Eurozone, China, Germany, France: Weekly Export Risk Outlook

Eurozone: ECB goes lower for longer

The ECB has taken another timid step in what looks set to be a very gradual exit process from its ultra-expansive monetary policy. At its October meeting the ECB announced an extension of its QE program into 2018 albeit at a reduced pace. Asset purchases will be continued until at least the end of September but from January onwards the monthly quota will be halved to EUR30bn. Due to the careful communication on behalf of the ECB over the past few months – which had prepared the grounds for another tapering step – the market reaction proved muted. Overall the ECB’s announcement is quite dovish, which is likely to help keep a lid on EUR appreciation. For one it left the door open for a further QE program extension in size and/or length should economic or financial conditions deteriorate again. In addition forward guidance remained unchanged and with the reinvestment of principal payments to be continued for an extended period of time after the end of the QE program, the ECB will have a strong presence in bond markets for some time to come. Moreover the ECB’s lower-for-longer decision means that an interest rate hike from current record lows is unlikely to be implemented before 2019.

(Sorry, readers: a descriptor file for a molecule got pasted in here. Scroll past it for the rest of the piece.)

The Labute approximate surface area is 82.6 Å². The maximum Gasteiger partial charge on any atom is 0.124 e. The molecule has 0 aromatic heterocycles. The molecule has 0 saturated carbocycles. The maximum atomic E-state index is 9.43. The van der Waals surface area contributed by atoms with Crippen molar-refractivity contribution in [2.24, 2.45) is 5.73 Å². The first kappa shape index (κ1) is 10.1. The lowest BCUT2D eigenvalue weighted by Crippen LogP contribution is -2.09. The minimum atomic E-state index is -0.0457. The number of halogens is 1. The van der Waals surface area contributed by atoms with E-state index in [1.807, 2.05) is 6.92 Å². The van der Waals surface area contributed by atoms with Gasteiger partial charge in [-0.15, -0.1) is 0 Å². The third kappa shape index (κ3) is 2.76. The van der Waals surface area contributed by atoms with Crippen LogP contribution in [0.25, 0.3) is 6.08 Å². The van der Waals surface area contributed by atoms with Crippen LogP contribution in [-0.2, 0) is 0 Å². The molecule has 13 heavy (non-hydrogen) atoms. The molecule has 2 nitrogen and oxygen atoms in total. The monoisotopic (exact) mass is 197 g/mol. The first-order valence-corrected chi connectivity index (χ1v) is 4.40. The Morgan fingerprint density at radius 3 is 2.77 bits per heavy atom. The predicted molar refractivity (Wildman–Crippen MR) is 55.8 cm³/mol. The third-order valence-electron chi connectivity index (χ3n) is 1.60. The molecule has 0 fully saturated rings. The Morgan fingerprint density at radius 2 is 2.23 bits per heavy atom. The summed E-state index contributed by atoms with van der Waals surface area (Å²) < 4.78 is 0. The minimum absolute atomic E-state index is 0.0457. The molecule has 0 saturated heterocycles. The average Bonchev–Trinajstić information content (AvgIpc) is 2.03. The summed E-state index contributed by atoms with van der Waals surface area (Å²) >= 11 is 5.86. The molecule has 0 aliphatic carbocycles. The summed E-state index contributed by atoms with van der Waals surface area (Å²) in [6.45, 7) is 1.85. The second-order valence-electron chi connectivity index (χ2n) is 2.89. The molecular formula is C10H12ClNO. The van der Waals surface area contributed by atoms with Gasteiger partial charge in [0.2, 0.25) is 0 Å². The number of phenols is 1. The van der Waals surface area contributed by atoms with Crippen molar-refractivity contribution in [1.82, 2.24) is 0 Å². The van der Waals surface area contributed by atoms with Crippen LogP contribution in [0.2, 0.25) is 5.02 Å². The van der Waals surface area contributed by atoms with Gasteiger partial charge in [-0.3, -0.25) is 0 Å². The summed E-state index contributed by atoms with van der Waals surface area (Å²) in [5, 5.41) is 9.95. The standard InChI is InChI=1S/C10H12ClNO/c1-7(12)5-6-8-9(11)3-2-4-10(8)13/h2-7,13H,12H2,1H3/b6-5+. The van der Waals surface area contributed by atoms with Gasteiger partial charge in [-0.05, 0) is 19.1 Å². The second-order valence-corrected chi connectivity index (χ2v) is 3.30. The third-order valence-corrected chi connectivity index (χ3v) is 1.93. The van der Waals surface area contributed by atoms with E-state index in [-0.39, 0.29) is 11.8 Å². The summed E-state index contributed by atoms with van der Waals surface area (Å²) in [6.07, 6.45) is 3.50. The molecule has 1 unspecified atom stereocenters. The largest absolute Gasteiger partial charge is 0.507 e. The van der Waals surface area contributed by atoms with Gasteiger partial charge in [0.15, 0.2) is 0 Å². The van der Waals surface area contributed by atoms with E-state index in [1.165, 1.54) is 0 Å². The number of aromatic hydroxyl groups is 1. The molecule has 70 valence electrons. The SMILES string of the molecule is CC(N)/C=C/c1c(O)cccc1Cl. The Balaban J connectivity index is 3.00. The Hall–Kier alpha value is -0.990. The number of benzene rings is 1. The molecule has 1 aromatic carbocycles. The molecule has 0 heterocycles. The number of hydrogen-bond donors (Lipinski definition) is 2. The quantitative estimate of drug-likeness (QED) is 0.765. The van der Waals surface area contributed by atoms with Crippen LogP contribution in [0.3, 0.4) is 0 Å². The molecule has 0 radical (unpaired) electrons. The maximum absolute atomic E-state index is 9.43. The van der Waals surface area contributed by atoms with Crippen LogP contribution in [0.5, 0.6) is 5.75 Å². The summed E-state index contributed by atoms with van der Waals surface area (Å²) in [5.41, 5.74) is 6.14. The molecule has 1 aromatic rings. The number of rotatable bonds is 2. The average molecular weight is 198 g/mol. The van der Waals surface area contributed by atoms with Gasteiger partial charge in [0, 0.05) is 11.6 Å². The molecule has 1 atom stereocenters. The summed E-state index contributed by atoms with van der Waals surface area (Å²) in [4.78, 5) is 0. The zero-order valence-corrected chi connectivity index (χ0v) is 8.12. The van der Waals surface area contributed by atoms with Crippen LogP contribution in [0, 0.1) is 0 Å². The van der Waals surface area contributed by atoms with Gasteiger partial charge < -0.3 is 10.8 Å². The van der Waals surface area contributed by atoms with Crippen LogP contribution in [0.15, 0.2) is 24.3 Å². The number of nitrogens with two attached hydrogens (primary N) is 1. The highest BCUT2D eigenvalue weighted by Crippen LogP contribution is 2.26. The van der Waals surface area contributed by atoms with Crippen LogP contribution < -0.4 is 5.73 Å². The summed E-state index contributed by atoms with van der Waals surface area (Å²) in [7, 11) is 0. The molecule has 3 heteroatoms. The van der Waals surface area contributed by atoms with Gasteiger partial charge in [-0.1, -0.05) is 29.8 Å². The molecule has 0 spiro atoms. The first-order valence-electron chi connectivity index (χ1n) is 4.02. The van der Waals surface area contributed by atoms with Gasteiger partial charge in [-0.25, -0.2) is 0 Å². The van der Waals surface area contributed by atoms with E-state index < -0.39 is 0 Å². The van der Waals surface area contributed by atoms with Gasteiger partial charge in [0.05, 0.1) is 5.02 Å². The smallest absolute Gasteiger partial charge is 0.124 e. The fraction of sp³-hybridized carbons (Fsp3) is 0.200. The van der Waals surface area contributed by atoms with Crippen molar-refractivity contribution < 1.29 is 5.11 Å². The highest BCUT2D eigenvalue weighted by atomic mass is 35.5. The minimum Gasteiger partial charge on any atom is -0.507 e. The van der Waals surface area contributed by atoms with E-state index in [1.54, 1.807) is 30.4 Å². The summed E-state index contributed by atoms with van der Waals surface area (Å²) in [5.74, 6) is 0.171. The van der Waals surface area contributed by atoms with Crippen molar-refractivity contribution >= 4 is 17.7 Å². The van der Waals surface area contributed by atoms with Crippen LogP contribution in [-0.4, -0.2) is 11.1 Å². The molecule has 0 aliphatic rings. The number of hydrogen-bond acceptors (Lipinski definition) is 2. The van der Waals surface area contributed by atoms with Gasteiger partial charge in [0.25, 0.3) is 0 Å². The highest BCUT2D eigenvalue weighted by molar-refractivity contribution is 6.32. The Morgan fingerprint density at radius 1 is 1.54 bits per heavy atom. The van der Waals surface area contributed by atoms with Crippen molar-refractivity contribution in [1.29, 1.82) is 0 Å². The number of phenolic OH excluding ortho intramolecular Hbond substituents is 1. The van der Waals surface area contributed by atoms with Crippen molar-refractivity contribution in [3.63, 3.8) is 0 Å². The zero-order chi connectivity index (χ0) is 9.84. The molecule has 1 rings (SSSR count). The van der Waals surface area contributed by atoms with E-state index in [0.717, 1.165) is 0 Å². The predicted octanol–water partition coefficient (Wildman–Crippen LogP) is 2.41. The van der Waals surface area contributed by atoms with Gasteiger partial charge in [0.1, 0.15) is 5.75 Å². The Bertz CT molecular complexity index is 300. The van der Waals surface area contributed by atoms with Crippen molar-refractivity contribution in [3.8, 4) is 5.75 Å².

​​China: Q3 GDP and Congress

Real GDP growth edged down to +6.8% y/y in Q3 (from +6.9% in Q2) due to slower expansion in the secondary sector (+6%) while services remained strong (+8% y/y). Monthly data point to a solid rise in nominal retail sales in September (+10.3% y/y) but weaker investment growth (+7.5% y/y in January-September). Overall, economic growth continues to be supported by fiscal measures and solid expansion of private consumption and is on track to achieve the government target of “+6.5% or higher”. A gradual tightening of financing conditions helps to reduce financial risks (shadow banking activities, e.g.) but also translates into lower growth in investment and debt-intensive activities (construction, heavy machinery, e.g.). This more balanced economic performance provided a favorable background for the last Communist Party’s Congress and echoed president Xi’s speech on the need to bring China on healthier economic footing by containing financial risks. Assuming that financial authorities pursue a more prudent stance in 2018, economic growth is forecast to decelerate to +6.3%.

​​Germany: Boom goes on

Already upbeat sentiment in the German economy improved further in October. The Ifo business climate index notched up a steep 1.4 points and now stands at 116.7…

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Source: Euler HermesGAI